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Scott Westgard
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Thanks Steve!
I was not sure using the work was permitted even as examples, but it is done alot with private groups of gamers. I can see it should NOT be done just as fair play in game design, or any other art form...like "Sampling" in music. Thanks for clarifying all that. It's amazing what people get away with then. Even on Facebook, "Sharing" an image is then illegal....yeesh.

There are even more grey areas when ALTERING existing artwork to use in your own designs. For example, so many people have stuck their own faces on the painting "American Gothic" by Grant Wood...At what point does the Wood family have the right to claim damages?
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Byron Campbell
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Technically, copyright law is "illegal" when weighed against the spirit of the constitution and the founding fathers' vision. (Obviously, I'm just talking about American law--no clue about other countries.) The root of all copyright laws is in a time when mass production and dissemination of products was not the every-day possibility it is today. Simply put, copyright laws don't know how to deal with digital media, and tend to be interpreted overly in the favor of large corporations and publishers because that's where the money is (rarely do the actual artists have anything to gain from copyright suits, and artists can even be sued for re-using their own because it is often "owned" by the company that hired them). Of course, debating the ethical situation doesn't do anything to protect you legally, so I suggest following Steve Baldwin's advice until such time as we can invent a better practice that actually supports rather than stifles working artists.

Also, [geekurl=http://www.copyright.gov/fls/fl102.html]fair use[/geekurl].
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Gregorio Morales
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puslemus wrote:
So, I am going to Essen this year to present a prototype of the game we are working on. The hope is to get a publishing deal. I know it is not easy.

Since publishers very often want to change the artwork for games they publish, I am wondering if they would react negatively to a game where some components are from other games. My focus is on the gameplay and gamemechanics, and 80% of the components are made specifically for the prototype, but it would make it easier if we dont have to do it all.


Now, would publishers care? Assuming that they like the idea of course.


I am obviously interested in feedback from everyone, but if you have been in the position yourself - either as the one pitching or as the publisher - any specific experiences would be awesome.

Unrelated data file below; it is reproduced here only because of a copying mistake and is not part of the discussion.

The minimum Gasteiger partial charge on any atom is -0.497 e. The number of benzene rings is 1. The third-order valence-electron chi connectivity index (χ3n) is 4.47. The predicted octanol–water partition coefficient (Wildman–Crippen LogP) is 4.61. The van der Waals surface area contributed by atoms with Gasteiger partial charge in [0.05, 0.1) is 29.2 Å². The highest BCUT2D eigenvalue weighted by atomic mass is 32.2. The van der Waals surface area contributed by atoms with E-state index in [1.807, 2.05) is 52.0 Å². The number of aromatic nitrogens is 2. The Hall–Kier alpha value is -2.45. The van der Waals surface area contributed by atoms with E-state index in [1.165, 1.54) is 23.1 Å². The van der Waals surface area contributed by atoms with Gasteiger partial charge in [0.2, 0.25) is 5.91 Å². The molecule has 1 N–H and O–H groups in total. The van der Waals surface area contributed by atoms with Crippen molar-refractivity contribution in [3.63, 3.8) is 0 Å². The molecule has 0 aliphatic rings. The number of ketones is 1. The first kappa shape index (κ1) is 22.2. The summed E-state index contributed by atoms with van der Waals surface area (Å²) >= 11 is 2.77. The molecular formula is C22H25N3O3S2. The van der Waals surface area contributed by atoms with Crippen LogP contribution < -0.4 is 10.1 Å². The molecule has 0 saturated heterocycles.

The prototype we presented for our third published game had borrowed things from at least three games (lots of wooden things, and even the board!). It didn't prevent the publisher to give us a licensing agreement
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Nate K
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gmoralesor wrote:
puslemus wrote:
So, I am going to Essen this year to present a prototype of the game we are working on. The hope is to get a publishing deal. I know it is not easy.

Since publishers very often want to change the artwork for games they publish, I am wondering if they would react negatively to a game where some components are from other games. My focus is on the gameplay and gamemechanics, and 80% of the components are made specifically for the prototype, but it would make it easier if we dont have to do it all.


Now, would publishers care? Assuming that they like the idea of course.


I am obviously interested in feedback from everyone, but if you have been in the position yourself - either as the one pitching or as the publisher - any specific experiences would be awesome.


The prototype we presented for our third published game had borrowed things from at least three games (lots of wooden things, and even the board!). It didn't prevent the publisher to give us a licensing agreement


Congratulations!
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James Mathe
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Nikolaj, don't worry about it... It's not a big deal to use other peoples stuff to create your prototype and I nor most publishers would ever care. And yes you shouldn't waste a lot of time making your prototype look awesome, but certainly I can say a good looking prototype WILL catch the eye of a publisher more then a simple black and white stick man version.

A good game or idea is a good game or idea... but making it look nice helps get people to play it for playtesting and makes one a bit more egar to try it when reviewing it.

James
Minion Games